Michigan Senate Eyes August Medicaid Vote
LANSING (WWJ/AP) – The Republican leader of the Michigan Senate says he’s tentatively planning to hold a vote in late August on Medicaid expansion legislation.
Majority Leader Randy Richardville on Wednesday said a group of senators studying the issue could propose an alternative to a House bill next week. If Richardville’s committee approves the measure in late July, that would give the full Senate about a month to review it before voting.
In June, the Republican-led House voted to expand government health insurance to hundreds of thousands of low-income adults under the federal health care law.
Republican Gov. Rick Snyder has the support of Michigan Democrats on the issue, and the House already passed the bill with what Snyder calls “broad bipartisan support.”
Snyder, angered when the Senate adjourned in June without voting on a House-passed Medicaid expansion plan that included GOP requirements that participants pay some costs, has been publicly pressuring fellow Republicans for an up-or-down vote. He has previously indicated that a late August vote would come too late for him to secure federal approval in time to cover newly eligible recipients starting Jan. 1.
A Senate workgroup meeting privately is expected to propose an alternative to the House bill next week, with public testimony to follow in a July 31 legislative hearing.
“There’s no sense in getting into a big dialogue until we know what we’re talking about,” Richardville said Wednesday during a brief hearing he convened to provide an update.
Conservative activists who oppose Medicaid expansion and Democrats who support it expressed concerns about making sure the public can weigh in on what the study group proposes. Richardville said the public will be able to give input.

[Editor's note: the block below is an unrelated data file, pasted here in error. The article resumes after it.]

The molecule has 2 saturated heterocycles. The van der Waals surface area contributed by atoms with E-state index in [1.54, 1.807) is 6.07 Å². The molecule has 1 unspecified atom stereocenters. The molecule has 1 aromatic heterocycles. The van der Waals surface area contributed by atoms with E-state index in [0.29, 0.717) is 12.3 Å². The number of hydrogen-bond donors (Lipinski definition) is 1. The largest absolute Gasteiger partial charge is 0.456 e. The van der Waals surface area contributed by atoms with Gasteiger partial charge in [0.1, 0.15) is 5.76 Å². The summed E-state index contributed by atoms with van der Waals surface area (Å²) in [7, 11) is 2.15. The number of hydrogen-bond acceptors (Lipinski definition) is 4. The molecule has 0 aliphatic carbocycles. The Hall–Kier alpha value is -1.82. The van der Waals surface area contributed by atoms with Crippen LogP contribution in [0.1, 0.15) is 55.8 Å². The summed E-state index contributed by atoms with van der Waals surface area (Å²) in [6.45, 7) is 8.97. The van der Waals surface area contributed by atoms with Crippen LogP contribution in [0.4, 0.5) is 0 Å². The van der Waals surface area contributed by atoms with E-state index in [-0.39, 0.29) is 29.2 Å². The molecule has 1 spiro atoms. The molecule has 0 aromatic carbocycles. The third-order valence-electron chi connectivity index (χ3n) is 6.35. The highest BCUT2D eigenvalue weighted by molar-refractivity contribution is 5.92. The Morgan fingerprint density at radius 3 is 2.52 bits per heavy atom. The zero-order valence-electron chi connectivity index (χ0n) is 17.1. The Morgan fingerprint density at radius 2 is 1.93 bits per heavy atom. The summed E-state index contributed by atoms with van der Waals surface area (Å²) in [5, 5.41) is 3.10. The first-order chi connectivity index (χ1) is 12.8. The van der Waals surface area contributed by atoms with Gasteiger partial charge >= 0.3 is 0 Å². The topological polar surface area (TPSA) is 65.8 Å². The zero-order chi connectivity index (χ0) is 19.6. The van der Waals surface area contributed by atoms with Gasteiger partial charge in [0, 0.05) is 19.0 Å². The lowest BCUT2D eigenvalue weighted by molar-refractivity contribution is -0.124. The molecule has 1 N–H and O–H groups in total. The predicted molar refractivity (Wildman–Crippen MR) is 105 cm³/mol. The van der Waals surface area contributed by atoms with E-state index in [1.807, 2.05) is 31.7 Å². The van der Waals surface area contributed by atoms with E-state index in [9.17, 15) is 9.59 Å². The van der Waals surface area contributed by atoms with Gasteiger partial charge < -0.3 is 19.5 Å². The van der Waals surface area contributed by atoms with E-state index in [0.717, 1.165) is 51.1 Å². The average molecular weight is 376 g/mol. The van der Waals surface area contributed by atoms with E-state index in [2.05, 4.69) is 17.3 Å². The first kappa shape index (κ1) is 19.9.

“This a huge issue, a multibillion-dollar issue. It will have a huge effect on taxpayers here in Michigan. We look forward to numerous public hearings to fully vet what’s going on in secret right now,” said Scott Hagerstrom, director of Americans for Prosperity-Michigan.
Richardville declined to discuss specifics but said changes being considered are designed to appeal to conservatives. He mentioned protecting state taxpayers if federal waivers aren’t granted and having Medicaid participants take more “personal responsibility” – features already included in legislation that cleared the GOP-led House on a bipartisan vote in June. If major revisions are made to gain more GOP votes, expected backing from Democrats could be at risk.
Richardville wants at least half of the 38-seat Senate’s 26 Republicans to be OK proceeding with a vote but has indicated he could drop the unwritten rule for the Medicaid measure.
Snyder is traveling to hospitals across the state to push for a Medicaid expansion plan called “Healthy Michigan,” which he says would save money because the uninsured would have primary care coverage instead of going to the ER for expensive care. Otherwise, he says, Michigan taxpayers will pay $1.5 billion in taxes under the Affordable Care Act and get nothing back, and hospitals will see lower Medicare and Medicaid reimbursements and receive nothing in return.
In a WWJ Newsradio 950 interview early this month, Snyder said state’s current health care system is “broken,” and this expansion will fix it.
Snyder says one of 20 Michiganders is without health insurance. “Their idea of health care, where they have to go to go for health care, is largely the emergency room. That’s an answer none of us should have to face,” Snyder said, adding that many people, worried about the costs, put off seeing a doctor until the situation becomes serious — or worse.
“… In fact, some of those people may die,” Snyder said. “I mean you’re talking a matter of life or death for people here.”
Conservatives, however, are concerned about a large expansion of government and say states that expanded Medicaid access in the past saw emergency visits rise, not decline. Democrats accused Republicans of putting their own political interests ahead of those of the state.
“How is the public supposed to trust the Legislature to work through the many difficult challenges in front of us when they see we can’t even pass something that nearly everyone agrees is the right thing to do?” said Senate Minority Leader Gretchen Whitmer, D-East Lansing.
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